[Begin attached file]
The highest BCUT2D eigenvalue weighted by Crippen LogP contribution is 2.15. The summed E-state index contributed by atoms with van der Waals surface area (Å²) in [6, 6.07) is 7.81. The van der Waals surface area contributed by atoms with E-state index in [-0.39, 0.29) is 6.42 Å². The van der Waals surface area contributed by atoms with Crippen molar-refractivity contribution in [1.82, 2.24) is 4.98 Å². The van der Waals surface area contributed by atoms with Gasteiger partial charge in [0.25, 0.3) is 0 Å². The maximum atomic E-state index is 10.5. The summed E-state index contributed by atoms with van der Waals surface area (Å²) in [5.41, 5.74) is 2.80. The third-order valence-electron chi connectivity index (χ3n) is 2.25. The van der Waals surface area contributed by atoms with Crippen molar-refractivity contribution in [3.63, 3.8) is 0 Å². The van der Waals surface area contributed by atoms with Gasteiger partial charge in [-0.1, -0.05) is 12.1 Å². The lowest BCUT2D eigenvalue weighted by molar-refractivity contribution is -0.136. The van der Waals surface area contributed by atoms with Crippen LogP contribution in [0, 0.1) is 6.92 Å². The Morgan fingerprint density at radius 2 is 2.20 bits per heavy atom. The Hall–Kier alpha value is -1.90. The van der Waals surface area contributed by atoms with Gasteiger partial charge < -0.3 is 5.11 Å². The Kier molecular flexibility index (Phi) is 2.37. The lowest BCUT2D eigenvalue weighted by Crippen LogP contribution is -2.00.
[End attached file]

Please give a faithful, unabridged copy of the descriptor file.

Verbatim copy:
The highest BCUT2D eigenvalue weighted by Crippen LogP contribution is 2.15. The summed E-state index contributed by atoms with van der Waals surface area (Å²) in [6, 6.07) is 7.81. The van der Waals surface area contributed by atoms with E-state index in [-0.39, 0.29) is 6.42 Å². The van der Waals surface area contributed by atoms with Crippen molar-refractivity contribution in [1.82, 2.24) is 4.98 Å². The van der Waals surface area contributed by atoms with Gasteiger partial charge in [0.25, 0.3) is 0 Å². The maximum atomic E-state index is 10.5. The summed E-state index contributed by atoms with van der Waals surface area (Å²) in [5.41, 5.74) is 2.80. The third-order valence-electron chi connectivity index (χ3n) is 2.25. The van der Waals surface area contributed by atoms with Crippen molar-refractivity contribution in [3.63, 3.8) is 0 Å². The van der Waals surface area contributed by atoms with Gasteiger partial charge in [-0.1, -0.05) is 12.1 Å². The lowest BCUT2D eigenvalue weighted by molar-refractivity contribution is -0.136. The van der Waals surface area contributed by atoms with Crippen LogP contribution in [0, 0.1) is 6.92 Å². The Morgan fingerprint density at radius 2 is 2.20 bits per heavy atom. The Hall–Kier alpha value is -1.90. The van der Waals surface area contributed by atoms with Gasteiger partial charge < -0.3 is 5.11 Å². The Kier molecular flexibility index (Phi) is 2.37. The lowest BCUT2D eigenvalue weighted by Crippen LogP contribution is -2.00.